The visuals here are quite impressive: subtle facial expressions, sweeping vistas, and the most realistic computerized rendering of water yet achieved in a film. The story leans a bit heavily on the familiar voices and well-known personas of its voice actors, though it’s hardly anything new to make use of these to bring in patrons and to speed the story along. Like Toy Story, Shrek and many other modern fairy tales, Escape 2 Africa is aggressively inclusive. Younger kids will delight in the cartoon zaniness, while older members of the “Adult Swim” and YouTube generations will dig the dry wisecracking and hyperkinetic slapstick. Parents are authorized to enjoy these as well; but for adult consumption the filmmakers serve up a hearty helping of knowing asides, offhanded cultural references and veiled social commentary. (My personal favorite was a scene involving collective-bargaining negotiations between the penguins and a union of disgruntled monkeys. Ah, labor humor.)
Keep in mind that this is a cartoon fantasy—in the mold of “Tom and Jerry” and the Warner Bros. shorts—where physical comedy is pursued as a kind of extreme sport. Characters inflict and endure all kinds of brutal punishments, and emerge, unscathed, to fight another day. The penguins are especially quick to violence (oh, how I’ve longed to write that sentence). They’re at it even before the opening titles, going so far as to bum-rush that kid who loafs on the edge of the crescent moon in the Dreamworks logo. But there is nothing quite so fearsome as the wrath of Nana (Elisa Gabrielli), a waddling grandma with a bloodthirsty grudge against “bad kitties” and other animals. She wanders from her safari tour and into a series of vicious slugfests (she and her attackers each lose teeth) and head-on collisions (at one point she’s thrown through a windshield). This bizarre blood feud is either wantonly inappropriate… or utterly inspired. I vote for the latter—in my experience, there are few situations, in art or in life, which cannot be improved by adding penguins and/or the feisty elderly.
There are a couple of near misses with a hunting rifle, and a switchblade is flipped threateningly by (again) a short-fused penguin. Thankfully, potty humor is largely absent. The characters have simple tastes in off-color language: half a dozen uses of the word “butt”, a pun on the word “nuts”. Careful sound editing masks an a-word (“Kiss your [loud noise] goodbye!”) There are nipple tweaks, nose picks and other childish pranks, and the depiction of lemur cross-dressing and interspecies dating may offend the sensibilities of the socially conservative or skittishly Californian.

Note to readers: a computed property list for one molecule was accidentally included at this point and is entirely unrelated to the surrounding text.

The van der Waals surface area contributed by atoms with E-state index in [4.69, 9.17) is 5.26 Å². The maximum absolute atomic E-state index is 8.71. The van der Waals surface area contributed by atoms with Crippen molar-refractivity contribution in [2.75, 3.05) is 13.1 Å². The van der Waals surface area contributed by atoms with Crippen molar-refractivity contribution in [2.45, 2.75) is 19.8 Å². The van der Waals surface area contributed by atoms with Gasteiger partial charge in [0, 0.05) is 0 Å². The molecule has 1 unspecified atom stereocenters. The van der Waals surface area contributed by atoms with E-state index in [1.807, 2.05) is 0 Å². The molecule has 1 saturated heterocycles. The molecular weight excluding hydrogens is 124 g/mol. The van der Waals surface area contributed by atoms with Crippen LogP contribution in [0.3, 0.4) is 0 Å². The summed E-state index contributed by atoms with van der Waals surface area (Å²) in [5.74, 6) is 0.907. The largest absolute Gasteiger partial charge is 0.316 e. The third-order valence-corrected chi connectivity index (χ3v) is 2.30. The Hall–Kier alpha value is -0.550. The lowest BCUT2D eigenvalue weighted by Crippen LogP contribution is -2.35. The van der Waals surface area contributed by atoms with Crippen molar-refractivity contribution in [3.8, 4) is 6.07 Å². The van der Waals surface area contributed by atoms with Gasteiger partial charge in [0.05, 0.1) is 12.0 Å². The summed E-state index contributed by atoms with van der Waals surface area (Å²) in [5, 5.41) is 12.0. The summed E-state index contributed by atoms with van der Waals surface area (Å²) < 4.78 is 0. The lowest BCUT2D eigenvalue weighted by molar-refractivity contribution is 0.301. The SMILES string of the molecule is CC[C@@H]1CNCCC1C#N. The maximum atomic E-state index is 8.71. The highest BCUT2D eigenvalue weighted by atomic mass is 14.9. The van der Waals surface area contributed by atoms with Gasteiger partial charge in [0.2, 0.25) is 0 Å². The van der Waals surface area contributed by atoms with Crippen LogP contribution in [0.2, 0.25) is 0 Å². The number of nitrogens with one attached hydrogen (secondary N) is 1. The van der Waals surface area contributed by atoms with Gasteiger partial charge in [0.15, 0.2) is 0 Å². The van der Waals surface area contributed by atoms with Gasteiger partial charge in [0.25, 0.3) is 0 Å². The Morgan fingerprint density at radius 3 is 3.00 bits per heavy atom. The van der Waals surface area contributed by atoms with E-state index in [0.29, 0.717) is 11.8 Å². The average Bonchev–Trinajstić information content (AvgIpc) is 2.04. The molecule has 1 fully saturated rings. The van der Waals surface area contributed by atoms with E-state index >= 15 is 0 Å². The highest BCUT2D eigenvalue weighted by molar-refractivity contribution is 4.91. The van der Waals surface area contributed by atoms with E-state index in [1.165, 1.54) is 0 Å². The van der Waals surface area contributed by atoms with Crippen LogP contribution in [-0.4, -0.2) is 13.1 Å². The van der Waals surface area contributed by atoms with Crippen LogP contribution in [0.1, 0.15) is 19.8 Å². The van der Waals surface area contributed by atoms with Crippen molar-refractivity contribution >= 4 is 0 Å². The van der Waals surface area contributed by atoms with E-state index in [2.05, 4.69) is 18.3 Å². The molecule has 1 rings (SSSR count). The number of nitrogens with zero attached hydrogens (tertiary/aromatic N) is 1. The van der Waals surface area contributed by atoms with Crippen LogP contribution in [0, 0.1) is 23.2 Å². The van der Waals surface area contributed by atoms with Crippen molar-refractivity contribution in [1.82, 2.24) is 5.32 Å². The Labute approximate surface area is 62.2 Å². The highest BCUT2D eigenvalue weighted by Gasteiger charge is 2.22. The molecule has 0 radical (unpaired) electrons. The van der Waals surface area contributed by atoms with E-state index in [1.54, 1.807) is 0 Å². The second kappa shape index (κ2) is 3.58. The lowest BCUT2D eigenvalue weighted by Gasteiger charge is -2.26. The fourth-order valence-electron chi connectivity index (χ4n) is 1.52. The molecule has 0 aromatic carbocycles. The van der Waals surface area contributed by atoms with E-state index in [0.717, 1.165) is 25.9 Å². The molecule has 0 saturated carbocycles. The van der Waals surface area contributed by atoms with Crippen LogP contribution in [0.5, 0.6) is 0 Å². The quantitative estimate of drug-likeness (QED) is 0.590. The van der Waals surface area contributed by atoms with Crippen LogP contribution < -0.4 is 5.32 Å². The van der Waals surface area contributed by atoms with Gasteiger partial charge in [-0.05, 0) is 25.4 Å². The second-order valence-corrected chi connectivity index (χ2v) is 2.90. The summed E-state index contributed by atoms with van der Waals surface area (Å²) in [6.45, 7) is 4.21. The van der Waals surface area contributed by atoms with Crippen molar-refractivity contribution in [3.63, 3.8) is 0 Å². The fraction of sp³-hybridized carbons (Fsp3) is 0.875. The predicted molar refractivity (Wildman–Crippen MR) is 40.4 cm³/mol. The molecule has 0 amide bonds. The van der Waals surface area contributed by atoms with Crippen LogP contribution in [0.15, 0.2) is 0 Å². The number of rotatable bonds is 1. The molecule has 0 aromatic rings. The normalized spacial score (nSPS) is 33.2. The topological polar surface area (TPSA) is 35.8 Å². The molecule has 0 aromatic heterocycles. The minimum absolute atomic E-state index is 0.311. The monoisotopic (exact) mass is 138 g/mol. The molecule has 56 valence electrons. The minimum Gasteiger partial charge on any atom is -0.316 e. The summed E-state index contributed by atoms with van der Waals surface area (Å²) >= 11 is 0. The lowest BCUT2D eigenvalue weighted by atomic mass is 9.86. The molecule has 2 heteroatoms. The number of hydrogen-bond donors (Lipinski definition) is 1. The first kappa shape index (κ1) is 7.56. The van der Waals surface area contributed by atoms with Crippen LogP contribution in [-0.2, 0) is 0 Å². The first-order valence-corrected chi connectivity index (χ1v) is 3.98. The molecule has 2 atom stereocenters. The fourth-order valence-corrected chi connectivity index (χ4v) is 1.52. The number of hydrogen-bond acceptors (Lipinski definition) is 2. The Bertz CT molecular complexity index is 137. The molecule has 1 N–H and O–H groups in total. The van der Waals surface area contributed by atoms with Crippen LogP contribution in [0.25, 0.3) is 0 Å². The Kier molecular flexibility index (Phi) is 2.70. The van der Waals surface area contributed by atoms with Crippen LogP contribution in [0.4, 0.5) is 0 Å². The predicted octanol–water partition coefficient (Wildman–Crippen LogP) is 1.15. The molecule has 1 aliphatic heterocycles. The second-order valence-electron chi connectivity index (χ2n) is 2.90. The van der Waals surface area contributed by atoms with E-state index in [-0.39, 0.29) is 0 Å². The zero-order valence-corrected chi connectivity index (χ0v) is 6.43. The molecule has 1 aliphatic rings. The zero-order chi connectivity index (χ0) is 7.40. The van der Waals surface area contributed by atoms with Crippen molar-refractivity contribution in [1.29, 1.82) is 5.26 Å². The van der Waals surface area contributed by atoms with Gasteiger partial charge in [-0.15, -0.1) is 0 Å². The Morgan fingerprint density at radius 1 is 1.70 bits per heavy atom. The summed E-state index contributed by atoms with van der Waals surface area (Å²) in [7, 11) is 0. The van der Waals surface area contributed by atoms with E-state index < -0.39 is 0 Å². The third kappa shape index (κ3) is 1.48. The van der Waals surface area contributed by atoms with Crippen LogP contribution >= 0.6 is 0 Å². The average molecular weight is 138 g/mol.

At a November 8th screening, audiences were treated to previews of three dog-related films: Marley and Me (not yet rated), about “the worst dog in the world;” Bolt (PG), about a deluded animal actor; and Hotel for Dogs (not yet rated), which I think is self-explanatory. Also featured were The Pink Panther 2 (PG), with Steve Martin failing to keep his balance; and The Tale of Despereaux (not yet rated), about an uncommonly brave mouse. Finally, we have Monsters vs. Aliens (not yet rated), a new addition to the list of movies I wish I had thought of.
Jared Peterson has yet to achieve alpha-male status in his herd. His attempts are chronicled at proweirdo.blogspot.com.
Published: Tuesday, 18 November 2008 02:14
Kiss Kiss Bang Bang
Bond is back… and he seems upset about something
by Jared Peterson
Parse the title of the new 007 film and you will uncover its principle motifs: pain, and physics. We begin, familiarly, with some very nice cars weaving at high speed through the fun-sized streets of an Italian city. Piloting a disintegrating Aston Martin, crack British agent James Bond (Daniel Craig) uses simple inertia and angular momentum—and a few bullets—to send his pursuers off cliffs and into sickening head-on collisions. He then glides into a safe house with a bound-and-gagged intelligence asset ready for questioning. All in a day’s work. But, while outwardly dry, under the skin Bond seethes. He is shaken by the death (in the previous film) of the only woman he’d ever let himself love [Ed: Except for Tracy de Vicenzo, whom he married in On Her Majesty’s Secret Service. Sorry. Marriage does strange things to one’s trivia storehouse.] and stirred to rage by her betrayal in the name of a hitherto unknown crime syndicate called Quantum. Her Majesty’s Secret Service is desperate for information about this new global threat. Bond could care less—he needs just a moment alone with its masterminds. So he goes off the reservation, seeking solace in vengeance—something for which he carries a particularly useful license.
Quantum of Solace and its predecessor Casino Royale have revitalized Ian Fleming’s half-century-old spy series by carefully melding the old and the new. The action sequences are still spectacular, but they adhere more closely to the laws of motion and the bounds of reason. The fighting is relentless, but no longer toothless—our suave hero takes beatings that do far more than rumple his dinner jacket. And Brosnan-era screenwriters Neal Purvis and Robert Wade, joined by heavy-hitters Paul Haggis (Crash) and Marc Forster (Monster’s Ball), are determined to plumb the depths of the suave superagent. So they’ve taken away his gadgets and given him issues. This new Bond bleeds, but he also aches.